Self harm and suicide to be addressed at conference

THE huge problem of self-harm and suicide will be addressed by a special conference in Londonderry in the coming weeks.

Last year the Sentinel reported how “staggering” levels of self-harm and attempted suicide resulted in Londonderry recording the highest number of emergency admissions to hospital outside Belfast.

Conor McCafferty, a therapist and mentoring co-ordinator with ZEST, a local organisation dedicated to supporting people in Londonderry suffering from emotional pain and hurt, said instances of attempted suicide and self-harm were at a “staggering level” in the city.

He said the actual rate of individuals self-harming or attempting to take their own life is probably closer to 10 times the 534 people reported by the Western Health and Social Care Trust (WHSCT) in 2007-8 – the latest figures available.

Now, in order to help address the problem, Derry City Council, the Western Health and Social Care Trust (WHSCT), Co-operation and Working Together (CAWT) and the Public Health Agency (PHA) have joined forces for “Working together to address self harm and suicide” due to be held in the Waterfoot Hotel on January 26 2010.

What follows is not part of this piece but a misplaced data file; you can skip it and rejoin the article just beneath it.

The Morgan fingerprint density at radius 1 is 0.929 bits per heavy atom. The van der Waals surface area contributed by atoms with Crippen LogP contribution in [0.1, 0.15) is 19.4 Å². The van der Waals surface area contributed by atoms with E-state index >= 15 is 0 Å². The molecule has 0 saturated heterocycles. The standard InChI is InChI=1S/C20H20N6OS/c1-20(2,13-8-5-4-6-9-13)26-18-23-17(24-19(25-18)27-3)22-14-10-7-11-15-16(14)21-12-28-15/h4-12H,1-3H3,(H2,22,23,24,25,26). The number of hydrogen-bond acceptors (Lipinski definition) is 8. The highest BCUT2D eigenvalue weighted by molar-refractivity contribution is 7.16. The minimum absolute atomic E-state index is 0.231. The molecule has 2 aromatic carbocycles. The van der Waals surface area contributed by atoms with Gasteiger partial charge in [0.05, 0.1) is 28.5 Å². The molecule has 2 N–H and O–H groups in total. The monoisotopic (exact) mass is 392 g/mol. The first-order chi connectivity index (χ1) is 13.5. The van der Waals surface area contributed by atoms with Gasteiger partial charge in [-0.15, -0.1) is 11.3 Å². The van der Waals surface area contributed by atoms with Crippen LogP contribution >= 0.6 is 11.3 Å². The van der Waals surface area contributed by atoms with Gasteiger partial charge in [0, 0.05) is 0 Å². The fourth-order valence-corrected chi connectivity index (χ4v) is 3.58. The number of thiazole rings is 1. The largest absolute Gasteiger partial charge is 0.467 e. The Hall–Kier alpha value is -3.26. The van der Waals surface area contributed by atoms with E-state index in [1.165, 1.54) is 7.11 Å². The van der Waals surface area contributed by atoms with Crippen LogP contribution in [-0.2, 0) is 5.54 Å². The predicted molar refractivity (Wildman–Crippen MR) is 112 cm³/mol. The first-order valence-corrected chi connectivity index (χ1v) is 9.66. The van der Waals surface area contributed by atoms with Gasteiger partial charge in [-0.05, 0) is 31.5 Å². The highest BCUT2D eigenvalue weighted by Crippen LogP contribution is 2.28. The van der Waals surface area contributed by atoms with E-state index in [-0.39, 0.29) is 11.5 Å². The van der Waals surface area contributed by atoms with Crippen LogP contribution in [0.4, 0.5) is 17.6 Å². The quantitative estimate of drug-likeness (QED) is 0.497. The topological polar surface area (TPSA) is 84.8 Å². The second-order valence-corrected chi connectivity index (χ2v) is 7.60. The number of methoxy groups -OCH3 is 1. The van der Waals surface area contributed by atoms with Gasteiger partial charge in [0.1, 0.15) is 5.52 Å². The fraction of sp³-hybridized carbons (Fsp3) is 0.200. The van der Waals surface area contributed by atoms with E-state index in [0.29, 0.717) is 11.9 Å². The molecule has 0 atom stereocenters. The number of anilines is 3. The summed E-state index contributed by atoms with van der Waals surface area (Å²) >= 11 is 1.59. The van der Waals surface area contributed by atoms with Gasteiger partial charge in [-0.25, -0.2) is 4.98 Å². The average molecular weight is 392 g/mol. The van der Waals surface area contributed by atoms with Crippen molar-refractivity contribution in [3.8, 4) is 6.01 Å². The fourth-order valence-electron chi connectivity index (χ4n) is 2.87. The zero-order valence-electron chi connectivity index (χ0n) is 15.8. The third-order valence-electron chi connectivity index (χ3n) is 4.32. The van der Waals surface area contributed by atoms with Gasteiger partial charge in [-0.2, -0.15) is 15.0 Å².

A report by the Council’s Chief Environmental Health Officer stated: “The conference will be relevant to colleagues who have an interest in the area of self harm and suicide or those who work with clients affected by self harming behaviour or suicide.”

The twin aims of the summit are to increase awareness, share knowledge and best practice around self harm and suicide, and to promote local and regional projects, initiatives and support services.

The suicide convention is particulary timely given that interim findings of a new Registry of Deliberate Self Harm published in late 2008 by Health Minister Michael McGimpsey identified Londonderry as one of the worst affected areas, not just in Northern Ireland, but on the island as a whole.

Compared with the Republic of Ireland, incidence rates in the Western Health and Social Services Board are double at 471 per 100,000 of population (Republic of Ireland rates are 236 per 100,000 of population).

Equally alcohol, although rare as a main form of self harm, featured as a major factor and was involved in 59 per cent of all episodes (which is higher than the Republic of Ireland figure of alcohol involvement in 41 per cent of episodes).